Fate of white lions to be decided at CITES CoP17


The lions are once again kings of Timbavati in Limpopo. But their numbers in the wild remain small. CITES CoP17 is opening on 24 September, where policymakers will decide if it is okay to hunt these magnificent beasts. It will take the strength of an entire community, led by the Global White Lion Protection Trust, to ensure the species’ survival.


Zukhara is one of just 12 white lions remaining in the wild in South Africa. Policymakers at CITES CoP17 are gathering next week to determine whether or not lions will be moved from the endangered species list to not-under-threat. (Images: Varuna Jina)

Shamin Chibba

Zukhara is a handsome white lion living at the Global White Lion Protection Trust’s reserve in Timbavati, Limpopo, his ancestral homeland. His thick mane waves with every shake of the head, and his gaze is magnetic. Just don’t try to stare him down, warns Linda Tucker, the founder of the trust. Staring into a lion’s eyes means you are offering a challenge.

Zukhara – whose name is derived from the Egyptian sun god Ra – is one of six white lions on the reserve and 12 overall remaining in the wild. There are hundreds of white lions in captivity, unknowingly waiting to be hunted.

With the CITES CoP17 World Wildlife Conference taking place in Johannesburg between 24 September and 5 October, some of South Africa’s most loved animals, including white lions, may see their fates take a downturn.

South African policymakers attending the conference, properly known as the 17th Conference of the Parties to the Convention on International Trade in Endangered Species, are proposing a change in the status of lions from endangered to a species not under threat. White lions are threatened the most as they are not separately classified and are instead seen as a variant of the tawny lion.

View the white lions of Timbavati gallery here:

This is the reason Tucker and the trust’s lion ecologist, Jason Turner, is looking to keep the status of all lions as endangered and prevent them from being hunted and traded.

“The logic was to regulate the captive breeding industry,” says Tucker. “If you down-list you can basically legitimise captive breeding. And that’s when we realised there was such a huge risk, that policy can make it acceptable to industrialise our lions. Once that happens from a legislation point of view, it’s really the end of everything, the end of ecosystems.”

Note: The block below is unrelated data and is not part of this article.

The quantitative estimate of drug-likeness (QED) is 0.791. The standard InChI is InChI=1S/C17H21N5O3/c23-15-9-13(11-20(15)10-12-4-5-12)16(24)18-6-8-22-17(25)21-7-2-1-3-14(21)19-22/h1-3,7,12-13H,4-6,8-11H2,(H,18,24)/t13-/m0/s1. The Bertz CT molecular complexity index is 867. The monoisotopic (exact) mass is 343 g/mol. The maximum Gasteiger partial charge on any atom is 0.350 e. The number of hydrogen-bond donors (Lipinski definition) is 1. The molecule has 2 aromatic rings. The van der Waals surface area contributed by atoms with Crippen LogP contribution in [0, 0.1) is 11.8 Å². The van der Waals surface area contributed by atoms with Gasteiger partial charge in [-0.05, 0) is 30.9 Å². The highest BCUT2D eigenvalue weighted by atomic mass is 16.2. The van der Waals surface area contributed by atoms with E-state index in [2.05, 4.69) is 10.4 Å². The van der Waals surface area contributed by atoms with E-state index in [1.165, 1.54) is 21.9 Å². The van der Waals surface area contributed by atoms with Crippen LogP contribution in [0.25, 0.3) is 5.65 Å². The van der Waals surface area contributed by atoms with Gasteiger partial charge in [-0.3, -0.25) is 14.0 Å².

With just 12 white lions remaining in the wild they would be deemed critically endangered if they were classified as a subspecies. But CITES groups them among the tawny African lion population.


Linda Tucker, founder of the Global White Lion Protection Trust, says the lions’ fate should not be determined by policymakers serving their own interests. Lions, she adds, should have a voice at CITES CoP17. This is why the trust is running the One United Roar campaign with communities in Timbavati. The children, pictured above, are speaking on behalf of the lions.

CITES appendices explained

Africa lions, Panthera leo, are listed as vulnerable on the International Union for Conservation of Nature and Natural Resources (IUCN) Red List of Threatened Species. Animals classified as vulnerable means they are considered to be facing a high risk of extinction in the wild and are likely to become endangered unless the circumstances threatening their survival and reproduction improve.

Lions are split listed on the CITES appendices, at Appendix I and II, which means some populations of a species are on one appendix, while some are on another.

Appendix I means the species is threatened with extinction and may be affected by trade; trade in wild-caught species is illegal.

Appendix II means the species is not necessarily threatened with extinction, but may become so unless trade in them is restricted. An export permit is required for trade in these species.


Zukhara and his brother, Matsieng, split up into what Turner calls a pincer formation, a hunting tactic that allows the brothers to envelope their prey, giving it little chance of escaping. The pair pick up the scent of a nearby hunt about a kilometre away.

Canned hunting

Turner stops the van near a hut on stilts that overlooks a watering hole. It is a remnant of an old hunting practice, he says. “The previous owner would have his friends over, get drunk on brandewyn and wait for the animals to arrive. They’d shoot them without care.”

So when the trust bought the land from the farmer, the animals expected the same. “The animals would just see a vehicle and run. You’d barely see their tails.”

The canned hunting industry started near Timbavati, says Tucker. Today numerous animals, including hundreds of white lions, are held captive exclusively for hunting.

Canned hunting has grown particularly quickly in Free State, where 160 such farms have sprung up in the last 20 years. The farms can be about 20 hectares in size, meaning there is not much room for any wild animal to thrive.

Speaking at the 2016 IUCN Congress in Hawaii, running from 1-10 September, Wildlands Conservation Trust chief executive Andrew Venter said the rate of lions hunted in captivity had dropped by 70% in the past year. However, more than 6 000 lions are still being bred in more than 200 breeding stations as hunting trophies. He called for an end to canned hunting.